Christianity Today and Condemning the Symptom
I watched it all from a distance, which I increasingly prefer these days. I saw the Christianity Today editorial with Mark Galli’s condemnation of Trump and call to remove him, Trump’s petulant response, Timothy Dalrymple’s follow-up editorial. I saw it swirling around Facebook and Twitter with all the people I know responding in exactly the ways I would have expected them to respond.
If I have anything to say, it is that I dislike this. All of it. I don’t like Donald Trump, whom I consider to be dishonest, cruel, and corrupt. I didn’t like Galli’s editorial, especially the part where he implied that Christians have a duty to remove Trump or be guilty of disloyalty to our Creator. I don’t like the evangelicals who imply that Trump is an agent of God and that to oppose Trump is to betray God’s purpose.
Have we all lost our minds?
The answer is, yes. We have lost our minds. But we lost something more important first, the prerequisite to a lost mind. We lost our foundation.
One of the most painful consequences of the Trump election in the evangelical community has been the abandonment of our young people. For many, support for Trump became the straw that broke the camel’s back, the moment at which they couldn’t square their church’s concern for personal morality with support for this grossly and transparently immoral man.
It’s been said before, but Trump is not the disease; he is merely a symptom. He didn’t come to power in a vacuum and support for him within the evangelical community is not without context. Our children did not leave the church because of support for Trump. They left because we did not teach them the importance of Christian fellowship. They left because we didn’t ground them in the scripture or give them a Christian home within the church, a home in which we can disagree and still find love and acceptance. They left because they were never really here, because we failed to give them the foundation and support needed to weather this storm and so they defaulted to the foundation of politics, the idol of our culture. And when their politics collided with the politics of their parents and spiritual mentors, they retreated to their political foundation instead of the foundation of fellowship and gospel.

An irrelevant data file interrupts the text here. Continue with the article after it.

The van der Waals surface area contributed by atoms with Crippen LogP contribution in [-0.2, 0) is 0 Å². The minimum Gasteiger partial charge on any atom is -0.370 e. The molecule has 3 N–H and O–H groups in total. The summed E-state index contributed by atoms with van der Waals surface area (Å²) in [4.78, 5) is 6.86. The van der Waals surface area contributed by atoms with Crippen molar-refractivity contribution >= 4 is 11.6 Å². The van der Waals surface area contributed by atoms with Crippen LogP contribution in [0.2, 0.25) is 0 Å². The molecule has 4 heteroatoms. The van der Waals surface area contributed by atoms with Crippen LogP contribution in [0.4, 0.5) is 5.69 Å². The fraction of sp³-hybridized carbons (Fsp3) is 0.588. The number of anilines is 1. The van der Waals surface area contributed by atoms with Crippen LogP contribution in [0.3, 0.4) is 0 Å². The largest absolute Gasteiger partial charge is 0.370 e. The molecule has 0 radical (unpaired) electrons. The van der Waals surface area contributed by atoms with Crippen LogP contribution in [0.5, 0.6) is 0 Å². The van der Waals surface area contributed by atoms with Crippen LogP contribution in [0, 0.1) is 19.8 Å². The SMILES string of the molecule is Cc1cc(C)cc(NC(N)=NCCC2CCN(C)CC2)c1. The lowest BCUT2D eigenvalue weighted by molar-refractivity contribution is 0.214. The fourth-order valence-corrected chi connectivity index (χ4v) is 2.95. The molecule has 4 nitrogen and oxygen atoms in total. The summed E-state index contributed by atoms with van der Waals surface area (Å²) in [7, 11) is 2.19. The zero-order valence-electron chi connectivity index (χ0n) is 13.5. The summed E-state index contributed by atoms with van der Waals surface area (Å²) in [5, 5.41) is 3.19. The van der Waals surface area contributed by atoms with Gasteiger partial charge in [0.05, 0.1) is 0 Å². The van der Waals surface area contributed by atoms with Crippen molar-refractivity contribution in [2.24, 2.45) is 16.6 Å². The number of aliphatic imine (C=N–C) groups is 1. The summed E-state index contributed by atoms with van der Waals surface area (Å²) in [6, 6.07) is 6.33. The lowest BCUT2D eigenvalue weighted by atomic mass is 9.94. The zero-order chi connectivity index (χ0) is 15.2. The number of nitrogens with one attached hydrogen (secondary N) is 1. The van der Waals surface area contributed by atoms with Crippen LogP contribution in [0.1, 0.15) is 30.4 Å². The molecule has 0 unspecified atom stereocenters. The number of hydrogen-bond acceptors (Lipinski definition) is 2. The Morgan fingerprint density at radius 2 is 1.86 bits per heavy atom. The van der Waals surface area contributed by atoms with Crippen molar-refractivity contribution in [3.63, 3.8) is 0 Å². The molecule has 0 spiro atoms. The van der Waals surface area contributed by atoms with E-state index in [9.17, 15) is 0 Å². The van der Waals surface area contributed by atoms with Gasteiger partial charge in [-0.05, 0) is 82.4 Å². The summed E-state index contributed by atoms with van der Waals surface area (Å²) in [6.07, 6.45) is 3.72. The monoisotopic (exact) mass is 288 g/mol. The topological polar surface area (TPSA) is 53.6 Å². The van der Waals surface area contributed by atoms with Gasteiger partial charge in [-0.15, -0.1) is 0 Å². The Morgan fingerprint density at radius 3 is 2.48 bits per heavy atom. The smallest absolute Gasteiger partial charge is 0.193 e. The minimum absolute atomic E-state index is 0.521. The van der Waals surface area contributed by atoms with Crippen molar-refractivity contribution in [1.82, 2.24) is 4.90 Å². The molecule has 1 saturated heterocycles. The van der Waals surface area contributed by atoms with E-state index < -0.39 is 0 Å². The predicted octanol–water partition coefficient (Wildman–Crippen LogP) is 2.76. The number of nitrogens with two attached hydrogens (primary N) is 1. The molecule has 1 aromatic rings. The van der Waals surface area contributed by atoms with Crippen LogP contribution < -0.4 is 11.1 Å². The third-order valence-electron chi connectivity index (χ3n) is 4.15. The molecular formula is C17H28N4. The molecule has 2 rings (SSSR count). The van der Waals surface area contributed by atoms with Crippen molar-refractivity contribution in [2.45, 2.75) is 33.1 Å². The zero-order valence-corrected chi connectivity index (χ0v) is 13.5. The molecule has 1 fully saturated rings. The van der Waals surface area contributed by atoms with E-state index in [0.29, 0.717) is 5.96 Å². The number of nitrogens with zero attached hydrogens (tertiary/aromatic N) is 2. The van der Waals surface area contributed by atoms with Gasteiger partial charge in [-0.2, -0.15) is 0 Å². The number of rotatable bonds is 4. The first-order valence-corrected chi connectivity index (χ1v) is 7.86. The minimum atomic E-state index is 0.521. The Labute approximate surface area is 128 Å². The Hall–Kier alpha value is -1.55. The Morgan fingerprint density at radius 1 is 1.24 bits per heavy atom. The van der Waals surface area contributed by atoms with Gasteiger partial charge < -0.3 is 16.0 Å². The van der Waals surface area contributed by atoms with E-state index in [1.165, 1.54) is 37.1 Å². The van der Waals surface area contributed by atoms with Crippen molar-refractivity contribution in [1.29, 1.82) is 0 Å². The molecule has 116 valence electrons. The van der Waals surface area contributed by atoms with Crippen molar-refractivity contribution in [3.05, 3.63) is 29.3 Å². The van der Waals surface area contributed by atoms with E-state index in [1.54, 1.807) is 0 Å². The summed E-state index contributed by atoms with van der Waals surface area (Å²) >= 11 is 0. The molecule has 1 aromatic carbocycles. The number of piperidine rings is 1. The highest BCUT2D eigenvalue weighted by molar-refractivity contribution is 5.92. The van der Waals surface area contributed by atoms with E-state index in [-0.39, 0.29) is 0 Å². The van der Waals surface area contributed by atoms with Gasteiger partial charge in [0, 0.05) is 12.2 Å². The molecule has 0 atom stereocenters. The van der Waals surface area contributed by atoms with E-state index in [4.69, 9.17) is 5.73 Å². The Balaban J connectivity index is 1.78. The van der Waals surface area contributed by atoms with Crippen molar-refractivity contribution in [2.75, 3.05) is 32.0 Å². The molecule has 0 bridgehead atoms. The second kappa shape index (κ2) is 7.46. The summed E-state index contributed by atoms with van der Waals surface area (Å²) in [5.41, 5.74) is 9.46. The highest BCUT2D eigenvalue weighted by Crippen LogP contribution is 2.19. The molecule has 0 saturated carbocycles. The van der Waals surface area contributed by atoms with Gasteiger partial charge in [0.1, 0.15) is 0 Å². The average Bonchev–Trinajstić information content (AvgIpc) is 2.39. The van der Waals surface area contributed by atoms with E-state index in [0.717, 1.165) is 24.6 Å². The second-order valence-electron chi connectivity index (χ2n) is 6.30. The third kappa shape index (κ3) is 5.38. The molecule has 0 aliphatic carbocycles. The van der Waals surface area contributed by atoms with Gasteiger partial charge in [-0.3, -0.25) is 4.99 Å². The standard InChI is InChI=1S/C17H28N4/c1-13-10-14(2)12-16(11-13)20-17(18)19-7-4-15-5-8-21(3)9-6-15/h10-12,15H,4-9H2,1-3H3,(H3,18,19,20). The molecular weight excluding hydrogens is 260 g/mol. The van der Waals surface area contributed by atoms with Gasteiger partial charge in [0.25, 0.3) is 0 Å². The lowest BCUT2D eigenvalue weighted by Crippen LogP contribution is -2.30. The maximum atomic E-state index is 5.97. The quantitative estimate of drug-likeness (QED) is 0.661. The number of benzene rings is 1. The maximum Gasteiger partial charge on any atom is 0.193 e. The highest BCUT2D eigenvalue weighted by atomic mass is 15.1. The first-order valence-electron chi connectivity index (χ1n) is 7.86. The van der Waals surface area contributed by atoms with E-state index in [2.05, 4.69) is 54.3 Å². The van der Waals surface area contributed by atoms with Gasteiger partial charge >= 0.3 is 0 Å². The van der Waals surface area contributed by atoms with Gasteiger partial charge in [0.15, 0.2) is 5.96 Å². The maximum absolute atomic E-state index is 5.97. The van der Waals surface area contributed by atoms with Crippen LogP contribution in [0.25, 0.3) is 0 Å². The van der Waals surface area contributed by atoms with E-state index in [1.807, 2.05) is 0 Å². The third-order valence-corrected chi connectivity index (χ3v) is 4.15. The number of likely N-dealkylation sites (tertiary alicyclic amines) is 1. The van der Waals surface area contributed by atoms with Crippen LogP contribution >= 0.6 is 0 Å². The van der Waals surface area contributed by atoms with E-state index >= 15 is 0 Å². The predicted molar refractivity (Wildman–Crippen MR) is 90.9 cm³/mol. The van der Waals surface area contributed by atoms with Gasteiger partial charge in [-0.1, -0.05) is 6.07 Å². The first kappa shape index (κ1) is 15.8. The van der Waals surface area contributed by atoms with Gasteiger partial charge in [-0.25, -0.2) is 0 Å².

Galli must have known that, in writing that editorial, he was reinforcing that idol. Within his editorial came the clear message, “You must support the removal of Donald Trump or you cannot call yourself a Christian”. To remove Donald Trump, the elected president of this country, is a political position. Galli’s editorial is to say that there is only one political position a Christian may honestly take up or you are no Christian at all. Your politics are more important than the blood of Christ. This is how they will know you are my disciples, because you sided with the correct political position.
I don’t say this to defend the stalwart unquestioning Trump supporters in the evangelical community. Make no mistake, I have been frustrated and angered at the pro-Trump nature of so many in this group. There are many whose unwavering support for Trump has clearly crossed the line into idolatry. The ease with which they bend their moral framework to accommodate this awful man has been a knife into my heart. Those actions weaken the cause of Christ and the efficacy of the church to reach those who are rightly disgusted by Trump.
Even so, there are many Christians whose foundation is not politics but Christ alone who have supported Trump with a clear view of who Trump is and with an understanding of the moment in which our country finds itself. They weighed the options and made their choice with a clean conscience and clear reasoning.
Both Galli and Dalrymple write anxiously about how the evangelical embrace of Trump casts a poor witness to the world. They say we’ve given up too much in support of Trump. Maybe we have. It’s hard for me to tell anymore. Bernie Sanders may yet win the Democratic nomination and then I’ll be forced to choose between an awful, immoral, adulterous liar and the man who said that people who believe that Jesus Christ is the way to God should not be allowed in public service.
Were that to happen, I’d love to sit in a room with my brothers and sisters and discuss with clear eyes and honest hearts how God wants us to vote.
The ugliness of the evangelical embrace of Trump is of a kind to the ugliness of those who condemn their brothers for making that choice in this imperfect world. We’ve decided we prefer political fault lines to the fellowship of Christ. We’ve abandoned the foundation of Christ for the culturally acceptable class and political foundations. That’s why we lost our children. We let political culture become our foundation and, when their politics changed, they could not see a path to fellowship within the church. The solution to this problem, however, is not to condemn the Trump supporters as operating outside the will of God. That is simply admitting that we all agree that, in a remarkable coincidence, we think the lines of our religious conviction fall strangely close to the political fault lines of our two party system.
I would be delighted to join the table at Mr Dalrymple has set, but I feel exceedingly alone. I have never supported Donald Trump, but I find a visceral revulsion to the losers of an election making extra-electoral efforts to dispose of the winner. My heart weeps to see evangelical heroes snuggle up cozy and warm to the Trump administration, but weeps again to see other Christians claim that Trump support is the dividing line of honesty, integrity, and decency.
You’re both wrong and for the exact same reason.